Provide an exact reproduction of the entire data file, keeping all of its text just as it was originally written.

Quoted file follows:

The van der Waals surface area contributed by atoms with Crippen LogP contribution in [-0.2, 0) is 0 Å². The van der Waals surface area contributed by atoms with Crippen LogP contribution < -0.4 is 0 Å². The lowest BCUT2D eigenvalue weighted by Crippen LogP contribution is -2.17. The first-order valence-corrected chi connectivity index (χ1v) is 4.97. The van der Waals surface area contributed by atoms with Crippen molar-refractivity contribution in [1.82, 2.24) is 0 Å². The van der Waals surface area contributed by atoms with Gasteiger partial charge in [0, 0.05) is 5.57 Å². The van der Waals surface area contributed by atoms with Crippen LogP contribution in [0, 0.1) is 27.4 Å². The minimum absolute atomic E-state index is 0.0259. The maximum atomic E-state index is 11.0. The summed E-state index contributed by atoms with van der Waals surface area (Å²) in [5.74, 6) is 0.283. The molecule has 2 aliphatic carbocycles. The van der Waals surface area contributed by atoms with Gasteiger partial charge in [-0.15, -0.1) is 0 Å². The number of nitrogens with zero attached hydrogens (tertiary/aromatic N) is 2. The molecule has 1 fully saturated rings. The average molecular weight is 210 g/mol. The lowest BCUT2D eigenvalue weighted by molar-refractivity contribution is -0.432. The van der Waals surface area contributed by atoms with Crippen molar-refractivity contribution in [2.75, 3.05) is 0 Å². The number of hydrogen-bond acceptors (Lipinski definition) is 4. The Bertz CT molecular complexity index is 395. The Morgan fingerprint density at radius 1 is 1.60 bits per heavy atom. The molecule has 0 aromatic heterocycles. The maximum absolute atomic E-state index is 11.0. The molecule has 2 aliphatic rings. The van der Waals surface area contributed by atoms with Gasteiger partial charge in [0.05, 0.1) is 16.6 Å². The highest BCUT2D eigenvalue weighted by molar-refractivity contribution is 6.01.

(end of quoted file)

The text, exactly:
The van der Waals surface area contributed by atoms with Crippen LogP contribution in [-0.2, 0) is 0 Å². The van der Waals surface area contributed by atoms with Crippen LogP contribution < -0.4 is 0 Å². The lowest BCUT2D eigenvalue weighted by Crippen LogP contribution is -2.17. The first-order valence-corrected chi connectivity index (χ1v) is 4.97. The van der Waals surface area contributed by atoms with Crippen molar-refractivity contribution in [1.82, 2.24) is 0 Å². The van der Waals surface area contributed by atoms with Gasteiger partial charge in [0, 0.05) is 5.57 Å². The van der Waals surface area contributed by atoms with Crippen LogP contribution in [0, 0.1) is 27.4 Å². The minimum absolute atomic E-state index is 0.0259. The maximum atomic E-state index is 11.0. The summed E-state index contributed by atoms with van der Waals surface area (Å²) in [5.74, 6) is 0.283. The molecule has 2 aliphatic carbocycles. The van der Waals surface area contributed by atoms with Gasteiger partial charge in [-0.15, -0.1) is 0 Å². The number of nitrogens with zero attached hydrogens (tertiary/aromatic N) is 2. The molecule has 1 fully saturated rings. The average molecular weight is 210 g/mol. The lowest BCUT2D eigenvalue weighted by molar-refractivity contribution is -0.432. The van der Waals surface area contributed by atoms with Crippen molar-refractivity contribution in [2.75, 3.05) is 0 Å². The number of hydrogen-bond acceptors (Lipinski definition) is 4. The Bertz CT molecular complexity index is 395. The Morgan fingerprint density at radius 1 is 1.60 bits per heavy atom. The molecule has 0 aromatic heterocycles. The maximum absolute atomic E-state index is 11.0. The molecule has 2 aliphatic rings. The van der Waals surface area contributed by atoms with Gasteiger partial charge in [0.05, 0.1) is 16.6 Å². The highest BCUT2D eigenvalue weighted by molar-refractivity contribution is 6.01.